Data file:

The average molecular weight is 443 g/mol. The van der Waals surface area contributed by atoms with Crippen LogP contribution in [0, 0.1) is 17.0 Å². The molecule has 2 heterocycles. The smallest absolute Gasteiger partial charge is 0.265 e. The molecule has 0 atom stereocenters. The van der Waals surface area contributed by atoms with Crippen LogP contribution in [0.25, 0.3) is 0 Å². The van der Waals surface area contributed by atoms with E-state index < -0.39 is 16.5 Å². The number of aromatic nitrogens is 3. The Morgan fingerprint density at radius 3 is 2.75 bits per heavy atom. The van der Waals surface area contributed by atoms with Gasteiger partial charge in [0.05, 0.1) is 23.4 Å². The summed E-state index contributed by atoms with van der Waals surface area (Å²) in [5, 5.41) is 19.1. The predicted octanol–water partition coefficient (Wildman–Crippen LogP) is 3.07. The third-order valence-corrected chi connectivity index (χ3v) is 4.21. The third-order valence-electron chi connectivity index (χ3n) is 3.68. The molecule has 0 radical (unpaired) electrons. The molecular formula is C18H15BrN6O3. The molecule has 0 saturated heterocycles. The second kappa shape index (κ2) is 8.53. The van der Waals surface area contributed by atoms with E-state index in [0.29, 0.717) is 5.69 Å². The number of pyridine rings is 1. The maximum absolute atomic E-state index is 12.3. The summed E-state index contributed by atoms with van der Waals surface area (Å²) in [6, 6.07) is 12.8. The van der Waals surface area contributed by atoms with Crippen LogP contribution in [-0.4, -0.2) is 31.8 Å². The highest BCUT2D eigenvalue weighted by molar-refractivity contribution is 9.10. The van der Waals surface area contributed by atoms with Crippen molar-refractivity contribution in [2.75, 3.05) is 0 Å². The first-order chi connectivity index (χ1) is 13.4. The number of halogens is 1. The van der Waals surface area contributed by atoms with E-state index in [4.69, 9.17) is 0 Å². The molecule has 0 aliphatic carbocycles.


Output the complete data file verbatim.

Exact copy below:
The average molecular weight is 443 g/mol. The van der Waals surface area contributed by atoms with Crippen LogP contribution in [0, 0.1) is 17.0 Å². The molecule has 2 heterocycles. The smallest absolute Gasteiger partial charge is 0.265 e. The molecule has 0 atom stereocenters. The van der Waals surface area contributed by atoms with Crippen LogP contribution in [0.25, 0.3) is 0 Å². The van der Waals surface area contributed by atoms with E-state index < -0.39 is 16.5 Å². The number of aromatic nitrogens is 3. The Morgan fingerprint density at radius 3 is 2.75 bits per heavy atom. The van der Waals surface area contributed by atoms with Gasteiger partial charge in [0.05, 0.1) is 23.4 Å². The summed E-state index contributed by atoms with van der Waals surface area (Å²) in [5, 5.41) is 19.1. The predicted octanol–water partition coefficient (Wildman–Crippen LogP) is 3.07. The third-order valence-corrected chi connectivity index (χ3v) is 4.21. The third-order valence-electron chi connectivity index (χ3n) is 3.68. The molecule has 0 radical (unpaired) electrons. The molecular formula is C18H15BrN6O3. The molecule has 0 saturated heterocycles. The second kappa shape index (κ2) is 8.53. The van der Waals surface area contributed by atoms with E-state index in [0.29, 0.717) is 5.69 Å². The number of pyridine rings is 1. The maximum absolute atomic E-state index is 12.3. The summed E-state index contributed by atoms with van der Waals surface area (Å²) in [6, 6.07) is 12.8. The van der Waals surface area contributed by atoms with Crippen LogP contribution in [-0.4, -0.2) is 31.8 Å². The highest BCUT2D eigenvalue weighted by molar-refractivity contribution is 9.10. The van der Waals surface area contributed by atoms with Crippen molar-refractivity contribution in [2.75, 3.05) is 0 Å². The first-order chi connectivity index (χ1) is 13.4. The number of halogens is 1. The van der Waals surface area contributed by atoms with E-state index in [4.69, 9.17) is 0 Å². The molecule has 0 aliphatic carbocycles.